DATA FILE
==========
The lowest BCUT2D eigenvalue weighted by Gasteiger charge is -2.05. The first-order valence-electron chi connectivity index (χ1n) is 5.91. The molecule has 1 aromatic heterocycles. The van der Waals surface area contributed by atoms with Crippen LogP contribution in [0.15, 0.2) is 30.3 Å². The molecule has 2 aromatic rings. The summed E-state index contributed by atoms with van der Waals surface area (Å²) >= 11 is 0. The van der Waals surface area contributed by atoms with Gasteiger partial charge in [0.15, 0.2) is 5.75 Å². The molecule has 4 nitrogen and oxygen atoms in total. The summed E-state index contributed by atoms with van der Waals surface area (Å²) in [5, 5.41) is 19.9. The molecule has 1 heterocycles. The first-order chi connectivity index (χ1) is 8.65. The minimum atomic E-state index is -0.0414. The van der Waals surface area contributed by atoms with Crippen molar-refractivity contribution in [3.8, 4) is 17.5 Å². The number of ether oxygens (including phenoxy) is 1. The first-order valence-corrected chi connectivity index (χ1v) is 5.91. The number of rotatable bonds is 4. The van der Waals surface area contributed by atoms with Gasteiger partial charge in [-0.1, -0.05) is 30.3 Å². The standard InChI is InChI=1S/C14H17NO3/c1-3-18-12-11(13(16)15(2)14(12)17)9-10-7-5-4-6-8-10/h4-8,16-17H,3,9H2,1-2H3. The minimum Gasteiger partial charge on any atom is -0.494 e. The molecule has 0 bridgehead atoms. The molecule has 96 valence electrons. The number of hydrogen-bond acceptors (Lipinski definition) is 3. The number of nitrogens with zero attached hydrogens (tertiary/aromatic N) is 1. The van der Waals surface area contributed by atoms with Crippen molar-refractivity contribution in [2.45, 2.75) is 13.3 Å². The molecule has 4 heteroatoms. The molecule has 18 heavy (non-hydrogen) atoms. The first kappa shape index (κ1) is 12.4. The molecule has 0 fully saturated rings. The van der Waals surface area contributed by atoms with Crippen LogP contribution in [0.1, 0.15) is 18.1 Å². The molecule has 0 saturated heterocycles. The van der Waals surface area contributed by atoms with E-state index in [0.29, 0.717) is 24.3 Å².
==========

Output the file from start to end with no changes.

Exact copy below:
The lowest BCUT2D eigenvalue weighted by Gasteiger charge is -2.05. The first-order valence-electron chi connectivity index (χ1n) is 5.91. The molecule has 1 aromatic heterocycles. The van der Waals surface area contributed by atoms with Crippen LogP contribution in [0.15, 0.2) is 30.3 Å². The molecule has 2 aromatic rings. The summed E-state index contributed by atoms with van der Waals surface area (Å²) >= 11 is 0. The van der Waals surface area contributed by atoms with Gasteiger partial charge in [0.15, 0.2) is 5.75 Å². The molecule has 4 nitrogen and oxygen atoms in total. The summed E-state index contributed by atoms with van der Waals surface area (Å²) in [5, 5.41) is 19.9. The molecule has 1 heterocycles. The first-order chi connectivity index (χ1) is 8.65. The minimum atomic E-state index is -0.0414. The van der Waals surface area contributed by atoms with Crippen molar-refractivity contribution in [3.8, 4) is 17.5 Å². The number of ether oxygens (including phenoxy) is 1. The first-order valence-corrected chi connectivity index (χ1v) is 5.91. The number of rotatable bonds is 4. The van der Waals surface area contributed by atoms with Gasteiger partial charge in [-0.1, -0.05) is 30.3 Å². The standard InChI is InChI=1S/C14H17NO3/c1-3-18-12-11(13(16)15(2)14(12)17)9-10-7-5-4-6-8-10/h4-8,16-17H,3,9H2,1-2H3. The minimum Gasteiger partial charge on any atom is -0.494 e. The molecule has 0 bridgehead atoms. The molecule has 96 valence electrons. The number of hydrogen-bond acceptors (Lipinski definition) is 3. The number of nitrogens with zero attached hydrogens (tertiary/aromatic N) is 1. The van der Waals surface area contributed by atoms with Crippen molar-refractivity contribution in [2.45, 2.75) is 13.3 Å². The molecule has 4 heteroatoms. The molecule has 18 heavy (non-hydrogen) atoms. The first kappa shape index (κ1) is 12.4. The molecule has 0 fully saturated rings. The van der Waals surface area contributed by atoms with Crippen LogP contribution in [0.1, 0.15) is 18.1 Å². The molecule has 0 saturated heterocycles. The van der Waals surface area contributed by atoms with E-state index in [0.29, 0.717) is 24.3 Å².